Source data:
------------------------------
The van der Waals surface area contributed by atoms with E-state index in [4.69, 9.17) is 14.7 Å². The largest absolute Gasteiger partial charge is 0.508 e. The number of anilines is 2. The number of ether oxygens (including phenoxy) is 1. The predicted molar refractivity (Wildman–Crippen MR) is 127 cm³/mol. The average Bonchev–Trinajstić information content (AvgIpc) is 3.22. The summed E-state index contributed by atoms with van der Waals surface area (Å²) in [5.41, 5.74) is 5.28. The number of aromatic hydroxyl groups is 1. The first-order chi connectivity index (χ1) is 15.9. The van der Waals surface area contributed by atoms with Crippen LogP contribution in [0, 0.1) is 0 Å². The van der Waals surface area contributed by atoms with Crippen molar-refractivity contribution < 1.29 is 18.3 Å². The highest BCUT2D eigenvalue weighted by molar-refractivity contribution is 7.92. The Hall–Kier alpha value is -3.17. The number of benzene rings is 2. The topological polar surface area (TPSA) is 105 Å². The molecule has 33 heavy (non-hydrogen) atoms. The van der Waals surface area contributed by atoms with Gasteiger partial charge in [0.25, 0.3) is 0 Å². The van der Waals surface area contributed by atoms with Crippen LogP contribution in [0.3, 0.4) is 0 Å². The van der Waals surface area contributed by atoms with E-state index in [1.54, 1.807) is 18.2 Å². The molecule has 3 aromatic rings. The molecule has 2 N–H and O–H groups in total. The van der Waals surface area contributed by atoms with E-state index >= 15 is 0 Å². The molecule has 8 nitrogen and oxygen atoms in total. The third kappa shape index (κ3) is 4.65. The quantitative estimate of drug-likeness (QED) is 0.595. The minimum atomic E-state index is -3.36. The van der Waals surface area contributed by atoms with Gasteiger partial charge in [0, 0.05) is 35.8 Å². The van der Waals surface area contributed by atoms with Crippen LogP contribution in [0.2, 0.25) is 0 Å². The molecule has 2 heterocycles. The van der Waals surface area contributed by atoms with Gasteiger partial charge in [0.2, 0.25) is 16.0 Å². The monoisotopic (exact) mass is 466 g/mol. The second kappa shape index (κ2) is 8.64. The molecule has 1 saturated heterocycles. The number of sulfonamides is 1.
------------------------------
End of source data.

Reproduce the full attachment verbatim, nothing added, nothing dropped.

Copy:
The van der Waals surface area contributed by atoms with E-state index in [4.69, 9.17) is 14.7 Å². The largest absolute Gasteiger partial charge is 0.508 e. The number of anilines is 2. The number of ether oxygens (including phenoxy) is 1. The predicted molar refractivity (Wildman–Crippen MR) is 127 cm³/mol. The average Bonchev–Trinajstić information content (AvgIpc) is 3.22. The summed E-state index contributed by atoms with van der Waals surface area (Å²) in [5.41, 5.74) is 5.28. The number of aromatic hydroxyl groups is 1. The first-order chi connectivity index (χ1) is 15.9. The van der Waals surface area contributed by atoms with Crippen LogP contribution in [0, 0.1) is 0 Å². The van der Waals surface area contributed by atoms with Crippen molar-refractivity contribution < 1.29 is 18.3 Å². The highest BCUT2D eigenvalue weighted by molar-refractivity contribution is 7.92. The Hall–Kier alpha value is -3.17. The number of benzene rings is 2. The topological polar surface area (TPSA) is 105 Å². The molecule has 33 heavy (non-hydrogen) atoms. The van der Waals surface area contributed by atoms with Gasteiger partial charge in [0.25, 0.3) is 0 Å². The van der Waals surface area contributed by atoms with Crippen LogP contribution in [0.3, 0.4) is 0 Å². The van der Waals surface area contributed by atoms with E-state index in [1.54, 1.807) is 18.2 Å². The molecule has 3 aromatic rings. The molecule has 2 N–H and O–H groups in total. The van der Waals surface area contributed by atoms with E-state index >= 15 is 0 Å². The molecule has 8 nitrogen and oxygen atoms in total. The third kappa shape index (κ3) is 4.65. The quantitative estimate of drug-likeness (QED) is 0.595. The minimum atomic E-state index is -3.36. The van der Waals surface area contributed by atoms with Gasteiger partial charge in [0, 0.05) is 35.8 Å². The van der Waals surface area contributed by atoms with Crippen LogP contribution in [0.2, 0.25) is 0 Å². The molecule has 2 heterocycles. The van der Waals surface area contributed by atoms with Gasteiger partial charge in [0.2, 0.25) is 16.0 Å². The monoisotopic (exact) mass is 466 g/mol. The second kappa shape index (κ2) is 8.64. The molecule has 1 saturated heterocycles. The number of sulfonamides is 1.